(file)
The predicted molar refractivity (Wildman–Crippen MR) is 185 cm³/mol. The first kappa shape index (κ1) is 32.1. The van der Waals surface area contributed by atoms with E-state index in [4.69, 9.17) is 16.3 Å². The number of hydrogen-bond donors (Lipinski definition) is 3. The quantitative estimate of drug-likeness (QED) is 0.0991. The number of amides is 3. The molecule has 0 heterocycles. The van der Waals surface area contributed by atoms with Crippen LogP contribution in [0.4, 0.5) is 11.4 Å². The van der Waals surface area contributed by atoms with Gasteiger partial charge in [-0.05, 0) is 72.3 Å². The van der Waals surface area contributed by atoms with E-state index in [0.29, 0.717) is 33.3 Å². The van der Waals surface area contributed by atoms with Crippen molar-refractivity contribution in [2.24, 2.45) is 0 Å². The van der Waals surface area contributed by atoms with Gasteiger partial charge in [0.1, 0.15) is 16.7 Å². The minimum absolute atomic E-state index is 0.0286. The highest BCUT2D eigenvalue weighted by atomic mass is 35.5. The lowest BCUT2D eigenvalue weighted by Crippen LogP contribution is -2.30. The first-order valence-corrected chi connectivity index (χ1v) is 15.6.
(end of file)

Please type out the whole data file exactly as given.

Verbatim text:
The predicted molar refractivity (Wildman–Crippen MR) is 185 cm³/mol. The first kappa shape index (κ1) is 32.1. The van der Waals surface area contributed by atoms with E-state index in [4.69, 9.17) is 16.3 Å². The number of hydrogen-bond donors (Lipinski definition) is 3. The quantitative estimate of drug-likeness (QED) is 0.0991. The number of amides is 3. The molecule has 0 heterocycles. The van der Waals surface area contributed by atoms with Crippen LogP contribution in [0.4, 0.5) is 11.4 Å². The van der Waals surface area contributed by atoms with Gasteiger partial charge in [-0.05, 0) is 72.3 Å². The van der Waals surface area contributed by atoms with E-state index in [0.29, 0.717) is 33.3 Å². The van der Waals surface area contributed by atoms with Crippen molar-refractivity contribution in [2.24, 2.45) is 0 Å². The van der Waals surface area contributed by atoms with Gasteiger partial charge in [0.1, 0.15) is 16.7 Å². The minimum absolute atomic E-state index is 0.0286. The highest BCUT2D eigenvalue weighted by atomic mass is 35.5. The lowest BCUT2D eigenvalue weighted by Crippen LogP contribution is -2.30. The first-order valence-corrected chi connectivity index (χ1v) is 15.6.